Quid mirum si non comprehendis? Si enim comprehendis, non est Deus. “Why wonder that you do not understand? For if you understand, it is not God.” — St. Augustine
I’ll never forget when my dogmatic theology professor quoted this text the day he introduced us to “apophatic theology.” Apophatic is another way of saying that everything we say about God we must at once also un-say (the literal meaning of the Greek word apophasis) to make it clear God infinitely transcends the confines of every analogy drawn from finite human experience.
Here is some of what he said that day, put through Neal Translate that turns bullet points into edible English (thank God I kept my class notes!):
God is intelligible to man, but never exhaustively so. He is absolute mystery, as opposed to a conditional mystery which can be solved. Mystery isn’t illogical, a mere violation of reason. It’s excessive, like a waterfall that transgresses limits. Mystery is always beyond our grasp, always more. The prefixes ‘supra’ and ‘hyper’ [over, above, beyond] should always be attached to every true conceptual claim about God. Apophatic theologians follow their profession of faith with, ‘Yes, true, but…’
Theologians should never dare pray without the humility implicit in those prefixes, should never convince themselves that their knowledge is adequate to God. 1 Samuel 5 is for all those theologians who think they can pray without the prefixes. We dare to speak of God in our language because He chose to speak of Himself in our language, but we can still never forget the infinite distance between God and creation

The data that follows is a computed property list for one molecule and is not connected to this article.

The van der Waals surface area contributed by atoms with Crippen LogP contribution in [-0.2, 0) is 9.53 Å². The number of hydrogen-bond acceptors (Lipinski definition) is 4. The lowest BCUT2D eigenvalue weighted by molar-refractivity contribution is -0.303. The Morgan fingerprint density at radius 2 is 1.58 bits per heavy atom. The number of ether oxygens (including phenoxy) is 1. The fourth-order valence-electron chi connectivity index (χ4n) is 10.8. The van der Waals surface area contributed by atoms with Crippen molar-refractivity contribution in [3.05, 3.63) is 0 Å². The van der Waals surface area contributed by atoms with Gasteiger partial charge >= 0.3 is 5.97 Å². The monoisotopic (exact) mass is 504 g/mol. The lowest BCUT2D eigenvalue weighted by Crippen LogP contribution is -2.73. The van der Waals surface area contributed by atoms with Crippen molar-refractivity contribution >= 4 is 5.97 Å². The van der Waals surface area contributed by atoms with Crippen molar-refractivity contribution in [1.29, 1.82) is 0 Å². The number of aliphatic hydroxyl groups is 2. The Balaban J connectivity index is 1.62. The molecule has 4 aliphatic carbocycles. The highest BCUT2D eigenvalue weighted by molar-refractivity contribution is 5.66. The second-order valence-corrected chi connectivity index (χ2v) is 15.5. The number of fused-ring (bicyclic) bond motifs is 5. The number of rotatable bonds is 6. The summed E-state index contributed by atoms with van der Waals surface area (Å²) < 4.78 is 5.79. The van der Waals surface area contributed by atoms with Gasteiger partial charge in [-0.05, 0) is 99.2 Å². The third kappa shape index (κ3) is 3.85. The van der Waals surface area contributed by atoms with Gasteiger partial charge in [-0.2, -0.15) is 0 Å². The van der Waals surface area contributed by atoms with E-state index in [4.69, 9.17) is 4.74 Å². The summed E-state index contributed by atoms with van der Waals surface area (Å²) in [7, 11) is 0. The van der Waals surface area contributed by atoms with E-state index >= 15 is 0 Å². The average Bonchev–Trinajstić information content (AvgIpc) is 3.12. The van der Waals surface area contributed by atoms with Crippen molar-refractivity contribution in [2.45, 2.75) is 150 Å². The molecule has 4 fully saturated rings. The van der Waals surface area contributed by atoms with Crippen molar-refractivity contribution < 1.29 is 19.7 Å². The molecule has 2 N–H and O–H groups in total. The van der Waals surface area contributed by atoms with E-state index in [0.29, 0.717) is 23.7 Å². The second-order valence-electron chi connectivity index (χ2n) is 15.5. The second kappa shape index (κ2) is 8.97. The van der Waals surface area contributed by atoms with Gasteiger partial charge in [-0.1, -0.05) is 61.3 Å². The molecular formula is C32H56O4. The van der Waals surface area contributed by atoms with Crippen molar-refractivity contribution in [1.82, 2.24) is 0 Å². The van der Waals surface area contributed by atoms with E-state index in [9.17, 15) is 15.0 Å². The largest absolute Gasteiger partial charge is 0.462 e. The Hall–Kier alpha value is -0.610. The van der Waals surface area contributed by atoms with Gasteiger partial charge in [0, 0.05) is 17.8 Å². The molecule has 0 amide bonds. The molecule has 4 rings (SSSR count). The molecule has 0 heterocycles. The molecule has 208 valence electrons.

… In the mystical tradition, the saints say that it is love that takes us beyond the ideas about God, beyond even our un-saying of those ideas, into the Reality. Love itself, they say, is a form of knowing more profound than the intellect’s speculative powers. Love turns knowledge from a cold artifact into a fiery bridal chamber, and love alone effects union with the One who is known.
St. John of the Cross says that in the progression of spiritual growth, one should move from the dialectical rigor of scholastic theology to the contemplative rapture of mystical theology; which for him is evidenced by the move from prose to poetry to stammering to silence.
“Speech is the organ of this present world. Silence is the mystery of the world to come.” –St. Isaac the Syrian
If we risk exile from our self-imposed limits out into the borderlands of our longing, we will meet the living God; the true God; the Unchained Mystery whose surpassing beauty is ever ancient, ever new.
O Come, God-with-us, and lead us beyond the limits of our minds, beyond language, through the infinite longings of our hearts into the fathomless depths of your boundless Mystery…